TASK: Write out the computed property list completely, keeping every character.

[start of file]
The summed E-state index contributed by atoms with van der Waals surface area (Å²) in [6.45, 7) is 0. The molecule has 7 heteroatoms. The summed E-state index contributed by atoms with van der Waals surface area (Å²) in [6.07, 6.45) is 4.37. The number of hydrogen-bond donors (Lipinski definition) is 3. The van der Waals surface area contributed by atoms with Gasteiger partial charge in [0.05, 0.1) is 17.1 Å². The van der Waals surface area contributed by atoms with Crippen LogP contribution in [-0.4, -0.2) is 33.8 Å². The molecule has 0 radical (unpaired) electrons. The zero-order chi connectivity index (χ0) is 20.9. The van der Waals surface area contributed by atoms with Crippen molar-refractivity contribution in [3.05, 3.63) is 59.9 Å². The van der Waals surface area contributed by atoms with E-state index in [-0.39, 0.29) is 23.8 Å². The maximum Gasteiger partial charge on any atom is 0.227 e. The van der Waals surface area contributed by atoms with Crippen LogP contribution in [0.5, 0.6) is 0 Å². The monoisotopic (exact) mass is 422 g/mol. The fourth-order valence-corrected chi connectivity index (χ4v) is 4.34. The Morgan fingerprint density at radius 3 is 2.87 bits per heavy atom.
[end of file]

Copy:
The summed E-state index contributed by atoms with van der Waals surface area (Å²) in [6.45, 7) is 0. The molecule has 7 heteroatoms. The summed E-state index contributed by atoms with van der Waals surface area (Å²) in [6.07, 6.45) is 4.37. The number of hydrogen-bond donors (Lipinski definition) is 3. The van der Waals surface area contributed by atoms with Gasteiger partial charge in [0.05, 0.1) is 17.1 Å². The van der Waals surface area contributed by atoms with Crippen LogP contribution in [-0.4, -0.2) is 33.8 Å². The molecule has 0 radical (unpaired) electrons. The zero-order chi connectivity index (χ0) is 20.9. The van der Waals surface area contributed by atoms with Crippen molar-refractivity contribution in [3.05, 3.63) is 59.9 Å². The van der Waals surface area contributed by atoms with E-state index in [-0.39, 0.29) is 23.8 Å². The maximum Gasteiger partial charge on any atom is 0.227 e. The van der Waals surface area contributed by atoms with Crippen LogP contribution in [0.5, 0.6) is 0 Å². The monoisotopic (exact) mass is 422 g/mol. The fourth-order valence-corrected chi connectivity index (χ4v) is 4.34. The Morgan fingerprint density at radius 3 is 2.87 bits per heavy atom.